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Who is being tested?
As Australia makes progress in managing COVID-19, the criteria for who is being tested has been broadened. Up until the beginning of April, the large majority of people diagnosed with the infection had contracted it overseas, on a cruise ship, or else through direct contact with someone diagnosed with COVID-19.  As these cases were traced, identified and treated, they declined in number.  At the same time, the numbers of community cases, although low, began to climb.
 
Community transmission is when it is not known how a person has become infected – they have not travelled overseas and have had no contact with someone known to have the infection. It is assumed they have caught the infection from someone unknown in the local community. 
 
Because of increasing community transmission, testing criteria has been expanded in some states to include testing of individuals with a fever and symptoms (e.g. cough, shortness of breath and sore throat) who live and work in areas with known local transmission, and who are suspected by their doctors of having COVID-19. In addition, people in indigenous communities and those in high risk settings such nursing homes, aged care facilities, military camps, etc. as well as healthcare workers are also included in some states. As criteria is subject to variation and change, for details check federal and state government websites.

   
What will happen if I am tested?
 If you need to be tested some samples will be collected. This will usually take place in a designated pathology collection centre, a hospital or a special fever clinic.
 
The samples will be:
 Nose (nasopharyngeal) swab
A swab is carefully inserted into your nose (both sides) to pick up samples of mucus.
 
Throat (oropharyngeal ) swab
This will take samples from around the tonsils and the back of your throat.
 
These swabs will be placed in a tube and sent to the lab for testing.
 
Sputum
Depending on your situation, you may be asked to rinse out your mouth with clean water and then cough deeply into a sterile container. Sputum comes from the lungs and is not the same as the spit in your mouth.
 
Bronchoalveolar lavage
If you are in hospital, your doctors may decide to take samples from your lower lungs. In some people, the virus cannot be detected from samples taken from the nose or throat, or through sputum. This type of collection is performed using a bronchoscope. This will be done using local anaesthetic.
 
Blood test
A blood test may be taken and stored so that a serology test can be performed once one becomes available for COVID-19.  A serology test looks for the antibodies that your immune system produces in response to an infection.  There are several serology tests for COVID-19 under development.
 
What test is being used?
 The test for SARS-CoV-2 – the virus that causes COVID-19 – detects genetic material from the virus. It uses PCR – a technology that amplifies the genes so that they can be detected.  There are several different types of these tests being used.
 
The test looks for specific SARS-CoV-2 genetic material.  An initial screening test may be positive because of the presence of other, non SARS CoV-2 coronaviruses.  If your sample tests positive a further test for another target gene from the virus will be used to confirm it.  
 
Your samples may also be tested for flu and other respiratory viruses so that your doctors can rule them out.
 
How long will it take to get the results?
 After you have had samples taken, you will usually be sent home to self-quarantine while you wait for the results. Depending on where you are, this can take several days.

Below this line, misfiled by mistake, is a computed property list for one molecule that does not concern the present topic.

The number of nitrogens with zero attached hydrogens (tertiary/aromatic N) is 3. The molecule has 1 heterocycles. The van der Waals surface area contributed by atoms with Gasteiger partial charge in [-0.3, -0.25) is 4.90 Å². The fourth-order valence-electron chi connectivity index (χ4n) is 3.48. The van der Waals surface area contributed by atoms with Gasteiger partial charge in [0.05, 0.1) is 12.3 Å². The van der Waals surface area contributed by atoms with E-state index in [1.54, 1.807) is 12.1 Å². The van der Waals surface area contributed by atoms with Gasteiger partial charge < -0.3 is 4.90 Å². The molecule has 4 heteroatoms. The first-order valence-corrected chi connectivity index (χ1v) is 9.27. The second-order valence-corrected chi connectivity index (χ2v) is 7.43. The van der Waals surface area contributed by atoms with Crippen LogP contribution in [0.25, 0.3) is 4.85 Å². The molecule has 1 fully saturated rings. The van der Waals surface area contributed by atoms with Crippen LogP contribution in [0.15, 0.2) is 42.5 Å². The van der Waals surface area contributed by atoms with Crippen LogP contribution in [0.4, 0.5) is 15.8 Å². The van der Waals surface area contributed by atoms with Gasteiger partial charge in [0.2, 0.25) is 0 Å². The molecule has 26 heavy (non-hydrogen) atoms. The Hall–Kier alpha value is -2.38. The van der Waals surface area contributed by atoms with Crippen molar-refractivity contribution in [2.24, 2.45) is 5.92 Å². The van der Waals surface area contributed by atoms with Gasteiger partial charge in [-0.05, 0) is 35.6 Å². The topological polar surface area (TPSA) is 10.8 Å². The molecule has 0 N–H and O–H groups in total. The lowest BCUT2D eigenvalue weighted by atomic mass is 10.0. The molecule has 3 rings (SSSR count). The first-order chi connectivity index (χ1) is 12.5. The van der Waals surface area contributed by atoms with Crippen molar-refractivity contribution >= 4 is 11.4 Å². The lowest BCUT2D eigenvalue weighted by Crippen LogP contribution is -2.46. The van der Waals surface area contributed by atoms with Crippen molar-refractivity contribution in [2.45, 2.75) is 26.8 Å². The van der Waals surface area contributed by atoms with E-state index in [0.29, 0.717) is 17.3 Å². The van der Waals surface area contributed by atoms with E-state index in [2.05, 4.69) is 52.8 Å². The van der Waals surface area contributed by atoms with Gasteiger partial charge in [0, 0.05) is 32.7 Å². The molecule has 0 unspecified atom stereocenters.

If you are very unwell you may be admitted to hospital immediately. If your symptoms worsen while you are waiting for results, you should contact your doctor or call an ambulance. Make sure you let them know that you are waiting for COVID-19 test results.

If the result is positive, you will receive a call to advise you what to do next. In many cases, you will need to stay at home in self-quarantine until you recover. If your symptoms become worse, you may be admitted to hospital in a quarantined area.

If the result is negative, you will be notified by the doctor who requested the testing.
 
Will testing change?
A new form of testing is coming into use. This is rapid antibody testing, which looks for the antibodies your body makes to the virus. These tests are quick and easy to use and offer the opportunity to do widespread testing. They come in kit form and can be used with a finger prick blood sample.
 
However, they cannot accurately detect infection that has been recently acquired and should only be used in assessing whether someone has previously been infected and has developed an immune response.  Many home test kits are being imported into Australia, mostly from China, and they do not give accurate results. They pose a serious risk to public health.
 
Given the limitations and risks associated with these tests, federal and state government health ministers have issued warnings and some have banned their use as a diagnostic test by everyone including health professionals and for the screening of staff for work purposes.
 
If I think I need to be tested, what should I do?
To seek medical help from a doctor or hospital, call ahead of time to book an appointment.
 
You will be asked to take precautions when you attend for treatment. Follow the instructions you are given.
 
Stay at least 1.5 metres away from other people. Cover your coughs or sneezes with your elbow.
 
Tell the doctor about:
  • your symptoms
  • any travel history
  • any recent contact with someone who has COVID-19  

How much will it cost?
 There is a Medicare rebate to cover the cost of COVID-19 testing.
If a valid Medicare card is not held, an upfront payment may be required to cover the cost of associated respiratory virus testing.
 

 

Last Review Date: April 9, 2020